She now has access to a severely limited version of the Foundation's database containing about two dozen SCPs. SCPs are flagged by whether they are memetic, antimemetic, whether these effects are present within their documentation, and whether reading or learning about them has any permanent effects.
The computer also has note-taking software designed to detect and warn for any memetic effects in what the user writes, though there is a warning saying that it is only partially effective.
There is a note saying that the researcher who can't perceive the presence of other people is SCP-451 and that the cat is SCP-6017.
The note also reads:
Our database has a number of SCPs that have not been looked at in the last five years. These may be nothing. I didn't manually check or manually decide which ones to include. But they may also be something so I included them in a separate folder.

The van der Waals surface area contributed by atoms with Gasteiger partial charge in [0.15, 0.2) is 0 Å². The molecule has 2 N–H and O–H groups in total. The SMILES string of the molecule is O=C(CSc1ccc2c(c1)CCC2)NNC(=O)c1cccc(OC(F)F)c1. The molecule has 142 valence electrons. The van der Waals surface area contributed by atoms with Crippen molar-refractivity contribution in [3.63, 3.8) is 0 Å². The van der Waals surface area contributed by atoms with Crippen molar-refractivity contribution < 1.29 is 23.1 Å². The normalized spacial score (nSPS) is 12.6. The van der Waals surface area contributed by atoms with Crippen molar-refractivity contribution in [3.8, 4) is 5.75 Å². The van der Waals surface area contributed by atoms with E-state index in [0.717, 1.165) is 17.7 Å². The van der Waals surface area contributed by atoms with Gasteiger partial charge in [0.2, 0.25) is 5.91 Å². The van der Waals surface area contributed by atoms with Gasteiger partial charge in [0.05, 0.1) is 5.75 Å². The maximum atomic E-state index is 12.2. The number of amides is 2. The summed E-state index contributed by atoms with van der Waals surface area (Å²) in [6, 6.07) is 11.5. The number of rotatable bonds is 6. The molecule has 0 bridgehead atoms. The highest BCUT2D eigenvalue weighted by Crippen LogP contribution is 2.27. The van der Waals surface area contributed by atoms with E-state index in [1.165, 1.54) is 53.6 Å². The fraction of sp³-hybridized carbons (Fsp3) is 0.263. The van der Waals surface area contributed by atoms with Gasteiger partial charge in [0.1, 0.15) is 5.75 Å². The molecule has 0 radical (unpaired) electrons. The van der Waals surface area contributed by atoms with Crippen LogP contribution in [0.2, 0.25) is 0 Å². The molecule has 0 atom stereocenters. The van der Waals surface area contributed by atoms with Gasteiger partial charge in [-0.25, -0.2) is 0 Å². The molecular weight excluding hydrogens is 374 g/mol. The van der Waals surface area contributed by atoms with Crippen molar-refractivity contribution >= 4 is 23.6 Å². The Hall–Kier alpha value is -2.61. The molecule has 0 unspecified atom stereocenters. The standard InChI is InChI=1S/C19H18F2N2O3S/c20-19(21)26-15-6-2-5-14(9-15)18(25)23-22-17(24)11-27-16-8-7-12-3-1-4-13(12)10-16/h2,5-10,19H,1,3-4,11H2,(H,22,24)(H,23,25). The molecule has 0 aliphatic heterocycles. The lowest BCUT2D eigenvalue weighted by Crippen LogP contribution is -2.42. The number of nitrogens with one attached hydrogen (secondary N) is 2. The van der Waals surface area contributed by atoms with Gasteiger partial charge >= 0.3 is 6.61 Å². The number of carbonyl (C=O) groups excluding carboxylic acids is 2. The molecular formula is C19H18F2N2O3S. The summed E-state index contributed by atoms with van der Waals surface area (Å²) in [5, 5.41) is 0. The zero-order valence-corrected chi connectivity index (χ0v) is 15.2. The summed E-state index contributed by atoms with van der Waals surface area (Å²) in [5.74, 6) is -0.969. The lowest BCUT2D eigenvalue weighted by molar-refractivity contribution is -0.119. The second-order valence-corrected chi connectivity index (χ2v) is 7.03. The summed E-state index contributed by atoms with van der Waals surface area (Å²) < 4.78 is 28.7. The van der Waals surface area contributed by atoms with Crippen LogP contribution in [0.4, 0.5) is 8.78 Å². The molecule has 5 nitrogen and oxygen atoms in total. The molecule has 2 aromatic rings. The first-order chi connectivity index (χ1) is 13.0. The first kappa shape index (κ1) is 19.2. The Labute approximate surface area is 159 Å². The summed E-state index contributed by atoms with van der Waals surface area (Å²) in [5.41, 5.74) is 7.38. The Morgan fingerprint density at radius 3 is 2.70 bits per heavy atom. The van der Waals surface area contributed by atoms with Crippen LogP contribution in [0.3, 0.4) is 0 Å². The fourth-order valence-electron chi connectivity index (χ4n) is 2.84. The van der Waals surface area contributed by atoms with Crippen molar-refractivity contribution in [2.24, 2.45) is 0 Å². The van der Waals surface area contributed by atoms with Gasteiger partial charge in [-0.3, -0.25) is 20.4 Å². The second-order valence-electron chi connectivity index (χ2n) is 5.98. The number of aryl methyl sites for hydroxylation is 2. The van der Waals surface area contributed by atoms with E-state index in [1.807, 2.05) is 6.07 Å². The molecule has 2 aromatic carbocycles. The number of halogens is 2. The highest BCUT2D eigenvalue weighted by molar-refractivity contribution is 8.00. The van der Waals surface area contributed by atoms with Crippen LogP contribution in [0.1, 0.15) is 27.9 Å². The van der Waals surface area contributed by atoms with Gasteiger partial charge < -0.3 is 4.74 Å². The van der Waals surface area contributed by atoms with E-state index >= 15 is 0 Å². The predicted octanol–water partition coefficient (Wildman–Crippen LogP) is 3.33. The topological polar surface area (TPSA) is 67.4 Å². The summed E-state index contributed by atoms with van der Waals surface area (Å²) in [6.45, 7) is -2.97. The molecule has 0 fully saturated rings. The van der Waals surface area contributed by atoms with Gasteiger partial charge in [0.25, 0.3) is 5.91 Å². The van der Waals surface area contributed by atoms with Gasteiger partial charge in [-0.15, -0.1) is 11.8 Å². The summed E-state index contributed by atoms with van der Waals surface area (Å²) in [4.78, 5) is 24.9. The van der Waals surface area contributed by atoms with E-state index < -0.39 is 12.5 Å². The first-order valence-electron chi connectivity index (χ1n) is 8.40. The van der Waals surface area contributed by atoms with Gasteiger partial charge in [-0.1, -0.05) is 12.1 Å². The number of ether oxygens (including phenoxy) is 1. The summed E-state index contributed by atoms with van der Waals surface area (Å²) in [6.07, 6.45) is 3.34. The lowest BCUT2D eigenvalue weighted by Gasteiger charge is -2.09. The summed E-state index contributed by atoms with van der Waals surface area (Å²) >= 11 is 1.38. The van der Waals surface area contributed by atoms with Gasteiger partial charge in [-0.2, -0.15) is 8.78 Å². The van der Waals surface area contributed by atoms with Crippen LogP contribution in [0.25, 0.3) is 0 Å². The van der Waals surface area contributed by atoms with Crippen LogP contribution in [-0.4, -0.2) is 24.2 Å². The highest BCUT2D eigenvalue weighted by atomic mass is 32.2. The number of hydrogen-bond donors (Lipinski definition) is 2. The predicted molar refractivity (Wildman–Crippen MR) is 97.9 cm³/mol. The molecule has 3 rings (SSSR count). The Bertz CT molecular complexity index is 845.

There is also a program she can use to submit anything she finds to O5- 3 or the antimemetic division. There's space to give instructions and warnings to the person receiving before they actually read it.
She can also give the information a risk rating. The highest risk rating will be read immediately, but there's a request not to use it unless she has to.
There's also a warning that, depending on the state of internal politics, they may not be able to get back to her.